A canoeist is headed to court for defying a “No Trespassing” sign on a creek in New York’s Adirondack State Park that passes through private property. Matthew Sturdevant writes in Canoe & Kayak magazine about the principled stand taken by paddler Phil Brown, whose case “is one of many potentially precedent-setting lawsuits and legislative battles pitting the rights of landowners against those of paddlers.”
It’s not just these narrow interest groups that have a stake in the matter, though: Such cases are important to anyone who values public access to public resources.
Brown, who as the editor of the Adirondack Explorer has previously covered navigation-rights issues, paddled straight into controversy when he skirted the sign during a 15-mile canoe trip in 2009. Staying on the water saved him from slogging through a three-quarter-mile portage, Sturdevant reports:
By paddling across Mud Pond and down a section of Shingle Shanty Brook, both of which pass through private land, Brown could avoid the carry. More importantly, he could show that the waterway is “navigable in fact,” meaning that it should be open to the public. Brown blazed by the “No Trespassing” signs and continued on to Lake Lila. The landowners sued him for trespassing.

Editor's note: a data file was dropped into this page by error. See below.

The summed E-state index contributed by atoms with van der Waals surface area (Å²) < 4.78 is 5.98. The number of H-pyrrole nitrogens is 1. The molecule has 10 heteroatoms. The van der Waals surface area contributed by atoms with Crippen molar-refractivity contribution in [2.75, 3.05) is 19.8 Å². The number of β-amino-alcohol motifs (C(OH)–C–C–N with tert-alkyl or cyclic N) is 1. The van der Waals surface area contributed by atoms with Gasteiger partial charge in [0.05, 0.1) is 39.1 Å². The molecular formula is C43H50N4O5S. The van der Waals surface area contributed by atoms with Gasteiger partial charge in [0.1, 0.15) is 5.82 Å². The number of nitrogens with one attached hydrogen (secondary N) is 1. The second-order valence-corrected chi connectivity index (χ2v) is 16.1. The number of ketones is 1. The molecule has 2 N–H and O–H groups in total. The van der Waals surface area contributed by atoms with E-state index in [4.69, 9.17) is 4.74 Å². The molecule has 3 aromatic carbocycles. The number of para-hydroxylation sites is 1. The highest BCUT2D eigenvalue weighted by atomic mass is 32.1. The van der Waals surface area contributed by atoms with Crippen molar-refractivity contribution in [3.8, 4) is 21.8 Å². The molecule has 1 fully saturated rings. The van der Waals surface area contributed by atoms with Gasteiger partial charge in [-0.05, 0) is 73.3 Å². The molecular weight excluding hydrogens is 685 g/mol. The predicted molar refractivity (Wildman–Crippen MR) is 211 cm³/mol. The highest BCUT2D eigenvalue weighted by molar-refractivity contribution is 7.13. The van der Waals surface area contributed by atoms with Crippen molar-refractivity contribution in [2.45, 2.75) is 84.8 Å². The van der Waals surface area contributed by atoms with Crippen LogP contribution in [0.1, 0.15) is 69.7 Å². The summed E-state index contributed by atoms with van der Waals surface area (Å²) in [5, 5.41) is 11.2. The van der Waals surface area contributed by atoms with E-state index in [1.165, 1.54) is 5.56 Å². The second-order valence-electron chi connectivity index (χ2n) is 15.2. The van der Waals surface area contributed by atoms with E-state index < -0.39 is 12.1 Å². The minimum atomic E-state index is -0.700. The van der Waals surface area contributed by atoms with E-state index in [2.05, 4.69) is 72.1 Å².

Navigability is the linchpin in this case, with the landowner’s attorney arguing that the creek is typically nonnavigable. However, Brown’s trip down the river, which he wrote about in the Adirondack Explorer, may speak louder than words. And he has some welcome allies in state agencies, writes Sturdevant:
Attorneys for New York’s Dept. of Environmental Conservation are trying to intervene in the case on behalf of paddlers and the public. “The public has a right to travel and enjoy this beautiful waterway without being stopped or harassed,” New York Attorney General Eric Schneiderman says.
As a canoeist and a public-access advocate, I cheer Brown and the agencies for standing up to landowners who attempt to take over public resources as their own. I’m lucky to live in a city, Minneapolis, where urban park pioneer Theodore Wirth had the uncommonly good sense to make the shorelines of nearly all of our city lakes public—but I also live near one, Cedar Lake, where landowners have essentially taken over a public shoreline with their docks and fences. So I’m reminded every time I paddle there that constant vigilance is required to keep access—to both land and water—open.